Massachusetts Daily Collegian

Government Shutdown trudges into its second week

By Brian Bevilacqua

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Courtesy bloggernews.net

Courtesy bloggernews.net

The United States government is approaching the second week of shutdown and so far, signs of progress are start-and-stop towards a deal to reopen federal services.

The government shut down on Oct. 1 after the House of Representatives and Senate failed to agree on a budget proposal to send to President Barack Obama. Republicans in the House refused to vote for a budget that included complete funding for the Affordable Care Act, also known as Obamacare.

Speaker of the House John Boehner had agreed in principle to a budget with Democrats, but backed off from the deal after Tea Party members and interest groups persuaded House Republicans to shut down the government, rather than to fund it with the Affordable Care Act included.

Many immediate effects of the shutdown began on Oct. 1, with some social services and government regulations bearing the immediate brunt of the deadline. “Non-essential” government workers have been furloughed, resulting in the closings of offices, national parks, government websites and public programs funded by the congressional budget.

The public has become increasingly disenfranchised towards the government for its inability to agree on a budget, especially in light of the significant choices the people will demand Congress and the president to tackle in upcoming weeks. Public opinion has favored the president, but Congress’ approval rating has fallen below 10 percent, with more than half of the nation putting the blame on House Republicans as the shutdown wears on, according to recent Gallup polling and many news surveys.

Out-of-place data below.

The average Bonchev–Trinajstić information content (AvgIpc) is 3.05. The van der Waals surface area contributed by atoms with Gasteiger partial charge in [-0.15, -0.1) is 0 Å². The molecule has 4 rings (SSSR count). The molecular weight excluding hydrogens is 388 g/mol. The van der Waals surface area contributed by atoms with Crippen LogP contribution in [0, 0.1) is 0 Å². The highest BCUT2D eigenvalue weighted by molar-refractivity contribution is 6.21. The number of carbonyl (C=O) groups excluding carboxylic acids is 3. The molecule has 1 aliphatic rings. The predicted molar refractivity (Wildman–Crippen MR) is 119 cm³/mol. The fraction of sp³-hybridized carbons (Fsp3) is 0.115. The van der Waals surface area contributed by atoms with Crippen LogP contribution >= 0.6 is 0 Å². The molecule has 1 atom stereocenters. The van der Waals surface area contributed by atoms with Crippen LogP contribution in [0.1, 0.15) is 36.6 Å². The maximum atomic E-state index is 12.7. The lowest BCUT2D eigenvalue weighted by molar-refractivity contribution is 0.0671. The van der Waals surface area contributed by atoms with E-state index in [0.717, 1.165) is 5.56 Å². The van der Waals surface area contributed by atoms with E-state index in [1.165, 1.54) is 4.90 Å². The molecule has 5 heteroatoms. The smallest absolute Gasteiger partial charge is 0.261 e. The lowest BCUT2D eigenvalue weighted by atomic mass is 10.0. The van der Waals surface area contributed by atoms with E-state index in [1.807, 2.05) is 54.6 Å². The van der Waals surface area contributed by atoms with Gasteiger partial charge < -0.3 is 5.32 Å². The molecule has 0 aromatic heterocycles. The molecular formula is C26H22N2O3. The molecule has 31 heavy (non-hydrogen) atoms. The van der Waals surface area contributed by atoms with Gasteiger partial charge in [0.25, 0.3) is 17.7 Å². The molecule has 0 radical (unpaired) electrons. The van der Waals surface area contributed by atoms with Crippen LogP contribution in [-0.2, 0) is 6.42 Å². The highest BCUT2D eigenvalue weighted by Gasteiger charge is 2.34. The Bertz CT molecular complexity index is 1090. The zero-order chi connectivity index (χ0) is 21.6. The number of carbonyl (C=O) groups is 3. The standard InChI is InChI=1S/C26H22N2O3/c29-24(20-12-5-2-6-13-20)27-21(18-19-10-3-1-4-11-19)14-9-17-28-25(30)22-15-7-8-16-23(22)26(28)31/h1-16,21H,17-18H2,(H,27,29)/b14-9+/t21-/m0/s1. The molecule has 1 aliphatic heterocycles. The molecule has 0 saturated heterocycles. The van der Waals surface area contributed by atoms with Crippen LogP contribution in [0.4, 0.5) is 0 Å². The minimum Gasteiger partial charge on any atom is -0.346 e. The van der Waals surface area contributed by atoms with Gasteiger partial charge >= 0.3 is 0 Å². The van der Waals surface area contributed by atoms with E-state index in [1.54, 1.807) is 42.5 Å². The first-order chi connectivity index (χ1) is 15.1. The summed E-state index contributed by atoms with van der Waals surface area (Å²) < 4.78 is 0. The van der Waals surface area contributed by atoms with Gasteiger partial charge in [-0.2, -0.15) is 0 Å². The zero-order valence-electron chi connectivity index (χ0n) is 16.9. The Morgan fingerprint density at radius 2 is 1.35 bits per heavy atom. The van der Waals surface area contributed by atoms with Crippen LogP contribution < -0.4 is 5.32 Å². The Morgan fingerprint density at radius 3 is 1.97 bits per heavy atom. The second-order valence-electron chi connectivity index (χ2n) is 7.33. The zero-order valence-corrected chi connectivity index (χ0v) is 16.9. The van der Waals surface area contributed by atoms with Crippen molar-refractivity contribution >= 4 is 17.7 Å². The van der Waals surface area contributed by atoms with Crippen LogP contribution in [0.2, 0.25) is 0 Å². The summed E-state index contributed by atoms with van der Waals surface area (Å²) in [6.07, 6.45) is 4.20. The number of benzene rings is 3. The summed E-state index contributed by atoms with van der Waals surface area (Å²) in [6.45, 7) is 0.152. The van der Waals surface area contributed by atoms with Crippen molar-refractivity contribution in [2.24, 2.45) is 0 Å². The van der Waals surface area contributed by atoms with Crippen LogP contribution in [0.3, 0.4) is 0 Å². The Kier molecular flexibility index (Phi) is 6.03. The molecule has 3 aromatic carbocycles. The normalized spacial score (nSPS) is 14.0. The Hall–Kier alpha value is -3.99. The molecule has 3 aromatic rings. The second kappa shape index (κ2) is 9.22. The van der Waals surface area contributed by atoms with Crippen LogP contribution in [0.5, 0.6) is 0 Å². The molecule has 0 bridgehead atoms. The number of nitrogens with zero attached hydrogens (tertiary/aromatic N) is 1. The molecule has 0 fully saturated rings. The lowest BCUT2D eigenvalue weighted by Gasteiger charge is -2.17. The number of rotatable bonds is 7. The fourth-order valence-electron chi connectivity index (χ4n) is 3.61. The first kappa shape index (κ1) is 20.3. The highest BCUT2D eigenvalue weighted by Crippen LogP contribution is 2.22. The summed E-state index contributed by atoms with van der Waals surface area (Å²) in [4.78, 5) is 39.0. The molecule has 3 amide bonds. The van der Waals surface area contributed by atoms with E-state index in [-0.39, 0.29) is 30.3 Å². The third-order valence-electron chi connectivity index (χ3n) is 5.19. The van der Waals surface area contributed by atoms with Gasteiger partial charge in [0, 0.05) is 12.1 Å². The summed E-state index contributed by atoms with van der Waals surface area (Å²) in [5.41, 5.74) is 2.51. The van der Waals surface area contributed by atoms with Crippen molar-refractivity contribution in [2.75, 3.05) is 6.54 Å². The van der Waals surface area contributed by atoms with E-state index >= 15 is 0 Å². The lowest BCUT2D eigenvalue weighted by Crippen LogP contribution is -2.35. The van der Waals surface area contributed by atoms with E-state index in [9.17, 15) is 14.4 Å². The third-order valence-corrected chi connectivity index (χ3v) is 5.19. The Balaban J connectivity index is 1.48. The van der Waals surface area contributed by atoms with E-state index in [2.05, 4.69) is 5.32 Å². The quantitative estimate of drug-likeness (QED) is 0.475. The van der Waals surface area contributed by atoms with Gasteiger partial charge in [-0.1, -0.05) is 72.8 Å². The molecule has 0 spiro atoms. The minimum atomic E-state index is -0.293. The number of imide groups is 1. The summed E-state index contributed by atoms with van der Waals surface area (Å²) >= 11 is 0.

Critics of the Republican Party are frustrated at the lack of negotiation or compromise regarding their opposition to the Affordable Care Act, as well as their willingness to halt the government to pass their legislation. Their supporters see them as minority supporting their rights against a President who will not adjust his health care law.

House Republicans have begun to reconsider their position in the debate as public opinion has shifted. A growing majority of Americans are more frustrated with the shutdown than any other government program and feel the house is putting special interests and campaign topics ahead of the national interest.

Student opinion is divided on the issue like the rest of the nation, but many students view the government’s inaction negatively.

Sara McCarthy, a sophomore biology major at the University of Massachusetts, is disappointed in Congress for the shutdown.

“It is pretty immature, and I know a lot of people who have had negative effects, whether it’s people out of work or a friend who couldn’t write a paper,” McCarthy said.

Other students echoed complaints that a shutdown was an ineffective and improper method for the House to press its agenda.

Sarah Addi, a UMass sophomore architecture major, agreed the shutdown was “immature”, and said, “a law is a law, and shutting down the government is the easy way out,” citing regular citizens who need government programs as innocent victims of the shutdown.

Sharon Amuguni, a sophomore communications and psychology major said, “It is pretty selfish of Congress to keep the shutdown going as long as it is … I know Congress’ approval rating is five percent. When it’s that low you know there is a problem.”

Brian Bevilacqua can be reached at [email protected]

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